Together faculty develop relationships advancing innovative technologies

group photo of FLC members

Members of the Innovative Instructional Technology in the Classroom FLC gather for an end-of-the-year meeting. From left to right: Jenifer Shannon, lecturer and College of Engineering contact and referral representative; Tara Beecham, lecturer in writing and coordinator of the common reading; Mary Ann Mengel, instructional multimedia designer; Michael Briggs, assistant teaching professor; Amy Kuntz, TLT instructional designer; Dawn Pfeifer Reitz, lecturer in communication, arts and sciences; Catherine Catanach, lecturer in communication, arts and sciences; Jennifer Dareneau, associate teaching professor; Bryan Wang, assistant teaching professor of biology; Donna Chambers, assistant teaching professor of Spanish

Credit: Ryan Wentzel/Penn State Berks

A diverse group of faculty members at Penn State Berks have come together to collaborate on creative ways to use technology to transform the classroom. Founded in spring 2018, the Teaching and Learning with Technology (TLT) Faculty Learning Community (FLC) for Innovative Instructional Technology in the Classroom has been looking critically at how they can help foster innovative strategies for teaching and learning. 

“The FLC was launched as a kind of book group, but some of the richest collaborative moments for me have spun out of digressions into our own teaching challenges and solutions,” said Bryan Wang, an FLC member and assistant teaching professor of biology.

The FLC, part of an initiative started by Penn State TLT and one of eight FLCs formed during the 2018-19 academic year, was founded by Dawn Pfeifer Reitz, lecturer in communication arts and sciences and Communication, Arts and Sciences 100: Effective Speech coordinator, to increase interdepartmental collaboration while using innovative technologies that enhance teaching and learning. After brainstorming with campus instructional and multimedia designer Mary Ann Mengel, the Innovative Instructional Technologies in the Classroom FLC was born, and the plan is to continue it through the 2019-20 academic year for existing members and broaden the reach for additional interested faculty.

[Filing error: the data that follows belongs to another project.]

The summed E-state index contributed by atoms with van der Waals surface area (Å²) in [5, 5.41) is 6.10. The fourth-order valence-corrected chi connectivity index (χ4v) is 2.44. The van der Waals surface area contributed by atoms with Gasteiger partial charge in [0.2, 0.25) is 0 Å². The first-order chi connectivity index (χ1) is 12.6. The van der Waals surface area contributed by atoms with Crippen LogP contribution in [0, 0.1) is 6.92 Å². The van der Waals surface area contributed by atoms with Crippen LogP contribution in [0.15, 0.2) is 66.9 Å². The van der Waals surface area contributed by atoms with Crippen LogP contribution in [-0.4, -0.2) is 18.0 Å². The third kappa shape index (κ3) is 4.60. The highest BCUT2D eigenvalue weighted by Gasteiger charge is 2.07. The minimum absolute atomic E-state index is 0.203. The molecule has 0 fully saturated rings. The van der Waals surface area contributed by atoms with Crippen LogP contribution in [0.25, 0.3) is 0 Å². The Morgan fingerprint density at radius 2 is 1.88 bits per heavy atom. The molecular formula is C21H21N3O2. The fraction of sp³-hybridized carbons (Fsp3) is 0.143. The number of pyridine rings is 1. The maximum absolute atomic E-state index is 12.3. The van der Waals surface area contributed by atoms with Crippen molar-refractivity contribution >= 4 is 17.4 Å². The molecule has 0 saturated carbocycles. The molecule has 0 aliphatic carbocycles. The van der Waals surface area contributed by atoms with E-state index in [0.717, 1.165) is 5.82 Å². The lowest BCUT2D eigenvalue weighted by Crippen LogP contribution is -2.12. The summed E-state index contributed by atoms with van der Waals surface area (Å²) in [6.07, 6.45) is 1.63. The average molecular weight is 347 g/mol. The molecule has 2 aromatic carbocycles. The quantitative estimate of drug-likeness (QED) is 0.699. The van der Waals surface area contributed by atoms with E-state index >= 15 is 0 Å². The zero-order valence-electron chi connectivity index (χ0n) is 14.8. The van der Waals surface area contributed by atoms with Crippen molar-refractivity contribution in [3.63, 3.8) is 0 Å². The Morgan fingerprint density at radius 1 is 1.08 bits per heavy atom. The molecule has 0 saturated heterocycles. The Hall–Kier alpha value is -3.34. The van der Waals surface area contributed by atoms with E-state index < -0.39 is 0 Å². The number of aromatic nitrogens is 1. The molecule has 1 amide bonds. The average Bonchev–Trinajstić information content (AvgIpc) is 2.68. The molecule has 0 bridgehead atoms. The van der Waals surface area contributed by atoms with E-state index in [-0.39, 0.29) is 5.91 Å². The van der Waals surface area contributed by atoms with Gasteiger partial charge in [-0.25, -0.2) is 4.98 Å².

“I am enthusiastic about incorporating technology into my classroom,” Pfeifer Reitz said. "My goal was to meet faculty across our campus and talk with likeminded folks interested in incorporating tech into teaching."

Since September 2018, the FLC group of 11 members would meet every three weeks to talk about an assigned book and lessons learned. At the end of each meeting, a member volunteered to write a blog post about what they discussed.

“One theme that we discussed early on focused on the challenge of designing courses that provide students space to exercise creativity,” Wang said. In Wang’s senior-level laboratory in molecular genetics course in the spring, his students created final projects using a variety of media, from a Facebook page for a fictional researcher to a whodunit graphic novella, all of which were based upon a molecular cloning and phylogeny project. Students showed an increased interest when creating and crafting their projects, and a rise in engagement was exhibited through the final week of classes.

Jenifer Shannon, a lecturer in electrical engineering, is another FLC member who has seen success from applying ideas discussed during the group’s meetings. She began developing strategies to incorporate interactive online materials to her lecture content including using Kaltura for video editing, interactive video quizzes, and providing students with more time in the lab.

"The diversity of our members' academic backgrounds contributes to an exciting and fruitful FLC group,” Shannon said. “We bounce our ideas off each other and offer encouragement and suggestions.”

Thanks to the FLC and support from Mengel, Pfeifer Reitz has implemented a more formal way for students to use Zoom to enhance their listening skills. She has introduced a “persuasive Zoom review” into her classes, where students deliver persuasive speeches, watch each other’s speeches, then hold recorded meetings through Zoom to give each other feedback.

Afterward, Pfeifer Reitz evaluates their Zoom reviews based upon how well they met the requirements of the assignment. Each student is required to provide feedback on their partner’s speech, consider the feedback and ask two to three follow-up questions, and the entire Zoom meeting should be four to five minutes, with two to two and a half minutes allocated per student. 

Pfeifer Reitz said, "FLC groups like these are invaluable. The concept of the 'critical friend'—developing collegial relationships, encouraging reflective practice, and rethinking process together—helps make all of us better at what we do in our own classrooms.”

For more information about the Teaching and Learning with Technology (TLT) Faculty Learning Community (FLC) for Innovative Instructional Technology in the Classroom, contact Dawn Pfeifer Reitz.